So instead of looking for the first opportunity to push a maverick out the door, you need to initiate a special management plan that includes several specific steps, explained Lloyd.
  1. Set very high, but very clear expectations. "Mavericks love a challenge," said Lloyd. "They will not stick around if they're not stimulated. They are cynical about organizations as it is, so a culture of lackluster performance will drive them out."
  2. Get out of their way, but give them parameters to work within. "Give them room to breathe; if you micromanage, you'll strangle the goose." Lloyd relayed how she recently worked with a maverick who was giving his manager headaches because he was incessantly wearing earphones listening to music. "But when I went back to the maverick, he told me 'I'm working on code all day long, and if I don’t put earphones on, I get distracted. It's actually the only way I can concentrate.'"
  3. Be clear in your coaching and your feedback. Tell them how their behavior is hurting their end result, and tell them how others' perceptions of them, right or wrong, are still barriers they have to overcome to truly maximize their talents.
  4. Let the person "wing up." Like jets in formation or geese in flight, they need to tuck under the CIO wing. You must provide the leadership and direction and stay up front. This way you can also provide the protection for them from the full force of organizational politics.
  5. Pick your battles. "Does it really matter that he has an earring?" asked Lloyd. "Does it matter that she likes to come in late and stay late into the evening, if the output is fantastic? Keep tension on the reins—not too loose, not too tight."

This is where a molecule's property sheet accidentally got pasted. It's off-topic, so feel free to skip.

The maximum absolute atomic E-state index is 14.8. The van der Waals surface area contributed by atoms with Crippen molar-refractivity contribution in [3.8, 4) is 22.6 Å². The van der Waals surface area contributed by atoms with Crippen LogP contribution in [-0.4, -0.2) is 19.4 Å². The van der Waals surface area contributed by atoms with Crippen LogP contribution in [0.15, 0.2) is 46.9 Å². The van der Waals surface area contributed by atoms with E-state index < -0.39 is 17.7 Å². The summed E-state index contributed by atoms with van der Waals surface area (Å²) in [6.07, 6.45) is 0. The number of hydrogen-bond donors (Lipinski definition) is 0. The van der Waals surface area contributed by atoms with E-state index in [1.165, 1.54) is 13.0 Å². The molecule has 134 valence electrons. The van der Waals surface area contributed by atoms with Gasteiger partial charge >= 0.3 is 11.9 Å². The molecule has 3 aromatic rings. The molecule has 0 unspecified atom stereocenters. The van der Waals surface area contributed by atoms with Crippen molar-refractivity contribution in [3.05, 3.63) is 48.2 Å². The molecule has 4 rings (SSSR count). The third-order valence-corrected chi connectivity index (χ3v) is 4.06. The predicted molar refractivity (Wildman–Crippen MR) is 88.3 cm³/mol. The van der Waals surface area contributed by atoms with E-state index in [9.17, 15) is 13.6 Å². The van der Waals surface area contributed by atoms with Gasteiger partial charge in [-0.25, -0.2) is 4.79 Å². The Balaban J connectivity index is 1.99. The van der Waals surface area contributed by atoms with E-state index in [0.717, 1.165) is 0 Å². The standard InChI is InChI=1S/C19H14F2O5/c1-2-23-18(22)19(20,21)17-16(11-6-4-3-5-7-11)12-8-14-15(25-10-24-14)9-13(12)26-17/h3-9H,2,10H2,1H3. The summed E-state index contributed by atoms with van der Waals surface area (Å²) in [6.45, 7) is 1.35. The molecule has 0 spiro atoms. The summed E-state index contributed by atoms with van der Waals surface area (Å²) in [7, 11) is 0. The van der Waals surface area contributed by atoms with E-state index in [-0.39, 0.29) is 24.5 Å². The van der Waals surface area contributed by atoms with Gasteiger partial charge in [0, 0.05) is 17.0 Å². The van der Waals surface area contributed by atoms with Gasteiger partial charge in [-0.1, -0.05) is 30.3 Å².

Justify the maverick's role
CIOs who understand mavericks and want them to survive any forthcoming layoffs, demotions, or outsourcing, must also protect them within the organization's political infrastructure.

"This is something mavericks should be smart about too," said Lloyd. "If they can't prove their keep, why should any organization put up with their baloney—it's so much easier managing people who want to fit in."

According to Lloyd, you need to quantify the maverick's cost-effectiveness in the forms of ROI, cost savings to the firm, ability to streamline processes—and have the hard numbers handy when the powers-that-be come looking to make cuts.

Still, no matter how well you handle a maverick, there will likely be an uphill battle when it comes to relations among the staff. As TechRepublic members relate in a site discussion, working alongside an IT maverick typically isn't fun.

"The company sets the rules, and if a maverick can't live with them, say goodbye, or lock them down to where damage can't be done,” said member Mike Howard, who also added, "We all spend way too much time and effort learning how to keep things working to let some loose cannon cause more work with an independent attitude. If his ideas are all that great, let him go start his own company."

Timgray agreed in his response: "Too many IT people are prima donnas with a need to inflict their power on others. This is wrong; stop it!"

Much of the behaviorial and social problems can be tied to the fact that many mavericks lack a formal corporate background because they've moved up the ladder so fast in their careers, explained Lloyd.

"They've been plucked for their skills and expertise, and all the other [negative] personality traits were overlooked," she explained. And rightly so, she added. "I maintain that mavericks can be the unheralded saviors of an organization."

And the maverick, Tom B., agrees wholeheartedly.

"I do see this as sort of an 'Old West' scenario. It's my talent, my skill that makes things happen, and management knows it. So they'll just have to get used to living with mavericks like me—the good, the bad, and the ugly."

If a CIO can aptly manage the bad and the ugly aspects, clearly the good will benefit everyone from the maverick to the company.